Why ERP can’t provide a single version of the truth for your supply chain

This post has already been read 13639 times!

Karl Baron/Flickr
Karl Baron/Flickr

Today’s highly complex global supply chains truly require a single version of the truth providing full order and inventory visibility

As we have witnessed over the years, ERP systems have promised to provide this platform level capability, but in reality they rarely do. If having an optimized order and logistics operation is a core requirement for your business, ERP solutions simply do not go far enough to provide this type of operating backbone. In most cases best of breed “plug in” demand management or logistics applications are required to extend order visibility into both warehousing and transportation activities.

Thus, over the years organizations have integrated their ERP systems with WMS and TMS solutions, using custom interfaces to update their order and inventory information within their ERP systems.

However given today’s complex supply networks, organizations have found themselves with inventory spread across the world supported by a global order fulfilment network which is supported by a patchwork of inadequate systems rather than a “purpose built” global operations backbone.

Adding to the complexity, many corporations are outsourcing their warehousing and transportation operations, using different providers in various regions around the world. Inventory and transportation movements are now being executed across a growing number of warehousing and transportation systems. As we all know this most likely involves working with small transport operators, who may only have a mobile phone to provide updates on delivery progress.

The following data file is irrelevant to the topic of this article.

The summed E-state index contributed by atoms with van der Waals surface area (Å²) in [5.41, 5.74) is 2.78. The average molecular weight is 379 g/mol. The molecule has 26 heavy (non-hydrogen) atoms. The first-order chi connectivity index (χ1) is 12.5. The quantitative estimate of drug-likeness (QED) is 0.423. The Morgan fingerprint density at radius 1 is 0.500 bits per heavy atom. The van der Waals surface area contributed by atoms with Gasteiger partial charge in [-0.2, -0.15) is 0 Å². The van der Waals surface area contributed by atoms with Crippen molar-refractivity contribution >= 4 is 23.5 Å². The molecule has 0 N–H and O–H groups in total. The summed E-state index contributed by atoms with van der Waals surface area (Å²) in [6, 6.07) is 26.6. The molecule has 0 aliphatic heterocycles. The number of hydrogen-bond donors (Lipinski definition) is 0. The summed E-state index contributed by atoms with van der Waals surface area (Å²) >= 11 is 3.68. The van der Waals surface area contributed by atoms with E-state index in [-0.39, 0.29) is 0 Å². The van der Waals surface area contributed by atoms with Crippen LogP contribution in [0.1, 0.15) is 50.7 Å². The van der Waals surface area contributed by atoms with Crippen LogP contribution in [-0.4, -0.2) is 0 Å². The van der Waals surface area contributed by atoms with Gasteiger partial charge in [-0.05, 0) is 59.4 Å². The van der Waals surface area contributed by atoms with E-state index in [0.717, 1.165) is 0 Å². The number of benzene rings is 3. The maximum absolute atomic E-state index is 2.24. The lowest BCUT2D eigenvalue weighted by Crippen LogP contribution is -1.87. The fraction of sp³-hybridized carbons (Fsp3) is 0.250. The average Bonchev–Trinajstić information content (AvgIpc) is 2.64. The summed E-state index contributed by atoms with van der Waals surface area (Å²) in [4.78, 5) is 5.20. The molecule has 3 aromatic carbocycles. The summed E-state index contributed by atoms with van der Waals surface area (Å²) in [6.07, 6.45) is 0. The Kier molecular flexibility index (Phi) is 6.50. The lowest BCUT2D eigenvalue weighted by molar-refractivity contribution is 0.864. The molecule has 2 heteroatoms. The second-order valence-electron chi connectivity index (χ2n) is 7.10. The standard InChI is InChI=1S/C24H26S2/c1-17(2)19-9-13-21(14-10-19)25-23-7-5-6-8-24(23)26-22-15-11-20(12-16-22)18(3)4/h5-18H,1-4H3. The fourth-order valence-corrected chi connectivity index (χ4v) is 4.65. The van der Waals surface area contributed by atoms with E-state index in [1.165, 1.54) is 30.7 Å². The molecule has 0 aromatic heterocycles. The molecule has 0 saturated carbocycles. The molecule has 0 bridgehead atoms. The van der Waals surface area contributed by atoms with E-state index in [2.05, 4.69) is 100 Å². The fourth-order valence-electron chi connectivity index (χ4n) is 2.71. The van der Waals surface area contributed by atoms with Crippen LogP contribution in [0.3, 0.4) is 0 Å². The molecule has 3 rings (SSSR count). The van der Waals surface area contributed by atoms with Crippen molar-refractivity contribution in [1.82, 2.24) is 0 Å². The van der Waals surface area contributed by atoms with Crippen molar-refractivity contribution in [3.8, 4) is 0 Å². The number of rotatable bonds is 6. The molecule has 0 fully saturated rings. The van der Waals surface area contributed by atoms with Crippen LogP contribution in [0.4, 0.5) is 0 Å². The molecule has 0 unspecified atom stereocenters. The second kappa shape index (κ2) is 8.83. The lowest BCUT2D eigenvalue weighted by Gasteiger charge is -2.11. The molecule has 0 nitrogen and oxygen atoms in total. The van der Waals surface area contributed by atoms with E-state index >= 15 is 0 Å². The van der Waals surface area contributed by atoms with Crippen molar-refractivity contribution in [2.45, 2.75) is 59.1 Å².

Achieving an accurate record of orders and inventory in real-time requires a single unifying cloud based system that can be easily accessed by all supply network participants via the internet. Furthermore, ease of use dictates that all participants should only have to register to this network once, rather than every underlying system supporting the network.

It is a fact today that larger companies are often running more than one ERP or multiple instances of a certain ERP due to many reasons including acquisitions or system migrations.

How is it possible for any company participating in a complex global supply network to ensure a consistent and reliable view of both their order and logistics operations across this patchwork of underlying systems or during periods of transition, which can last for multiple years?

In my next post I’ll discuss the type of technology approach that can solve this problem. If you’re impatient though and want to learn more now, I suggest you download the short paper on Industry Operating Backbones.

Bruce Jacquemard